Like 4
  5. Vegaman Dan

    The only real positive mark the Mustang II made was the front suspension that has been now reproduced in the aftermarket as the standard for custom mod bases.

    Like 2
  6. Mark

    A notchback 74 in a “Mustangs Forever” exhibit? Park it outside for 3 years. Lol
    If the Peterson wanted to showcase the Mustang II and do it any justice they should have included “Sudden Death” in the display.

  7. ChevyTruckGuy

    It might be a toss-up, as to whether the Chevy Vega, or the Mustang II, was the most unloved vehicle of the 1970s. Even though I’m a lifelong Chevy guy, and come from a Chevy family, my first car was a 1978 Mustang II. I was 16 years old. When my Mom remarried, my stepdad had one of these that he had daily driven, but it had sat for a couple of years. He sold it to me for $1. It had 120,000 miles on it, and was not much different from this example. Notchback coupe, 4 cylinder, 4-speed. Vinyl seats, no a/c. But, an AM/FM radio and a rear defogger!! To say that this car was slow, was the understatement of year. With 88 raging horsepower, and 2.3 liters of pain underhood, this car could barely get out of it’s own way!! My uncle and I did some impromptu bodywork, with probably a full 20% of the body being filled with bondo. We painted it GM “basic beige”. It lasted me into my senior year, before it started to disintegrate around me, cosmetically and mechanically. Then, I bought my first Chevy! I still have a lot of good memories from my time with the Mustang II. Whenever I see one, I like to think back to the days of my youth.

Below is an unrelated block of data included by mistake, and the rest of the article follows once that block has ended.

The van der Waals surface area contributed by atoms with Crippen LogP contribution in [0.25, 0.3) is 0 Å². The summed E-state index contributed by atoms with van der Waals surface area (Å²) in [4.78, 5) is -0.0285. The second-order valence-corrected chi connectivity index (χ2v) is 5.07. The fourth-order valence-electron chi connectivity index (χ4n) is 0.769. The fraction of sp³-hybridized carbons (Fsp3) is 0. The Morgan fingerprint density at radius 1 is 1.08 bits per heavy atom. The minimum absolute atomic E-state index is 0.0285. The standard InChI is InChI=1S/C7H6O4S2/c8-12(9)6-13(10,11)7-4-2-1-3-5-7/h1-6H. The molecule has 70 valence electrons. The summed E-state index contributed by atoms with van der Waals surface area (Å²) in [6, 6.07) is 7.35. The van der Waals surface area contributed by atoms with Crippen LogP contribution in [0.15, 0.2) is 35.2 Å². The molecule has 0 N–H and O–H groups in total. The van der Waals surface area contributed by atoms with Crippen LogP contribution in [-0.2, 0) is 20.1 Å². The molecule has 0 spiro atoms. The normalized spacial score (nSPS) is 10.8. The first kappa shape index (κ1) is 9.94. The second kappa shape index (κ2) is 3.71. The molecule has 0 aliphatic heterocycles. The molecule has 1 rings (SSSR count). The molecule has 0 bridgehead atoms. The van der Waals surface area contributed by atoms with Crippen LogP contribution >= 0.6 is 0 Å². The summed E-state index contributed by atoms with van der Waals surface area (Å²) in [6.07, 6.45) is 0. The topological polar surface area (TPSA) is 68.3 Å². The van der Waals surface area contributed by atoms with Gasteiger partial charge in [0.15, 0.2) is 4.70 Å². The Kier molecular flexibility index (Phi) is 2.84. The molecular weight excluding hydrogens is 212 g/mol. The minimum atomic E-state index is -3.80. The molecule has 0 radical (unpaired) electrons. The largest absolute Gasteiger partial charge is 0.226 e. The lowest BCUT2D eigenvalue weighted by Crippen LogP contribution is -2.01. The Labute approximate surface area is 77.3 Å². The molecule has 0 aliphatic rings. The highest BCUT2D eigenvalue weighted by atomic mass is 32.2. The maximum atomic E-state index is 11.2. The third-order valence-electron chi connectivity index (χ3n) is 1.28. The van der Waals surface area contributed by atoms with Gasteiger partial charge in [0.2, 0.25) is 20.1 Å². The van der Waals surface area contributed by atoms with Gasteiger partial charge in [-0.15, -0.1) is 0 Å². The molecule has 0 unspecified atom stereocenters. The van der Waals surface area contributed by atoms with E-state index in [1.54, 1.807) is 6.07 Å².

Like 5
  8. nlpnt

    Non-Ghia notchback, possibly the best left despite the trunk area issues. At least it’s not saddled (npi) with an automatic, and that upholstery pattern is an deluxe option (not sure if it was worth it in vinyl to get square instead of strip pleats, but the cloth version was a distinct upgrade and I think the shag-ish carpet seen on this car was part of the option). So, not a *total* stripper.

    Like 2
  9. T

    88 horsepower as I recall. My roommate had one with an automatic – I was shocked with the lack of power.

    • Howard A Member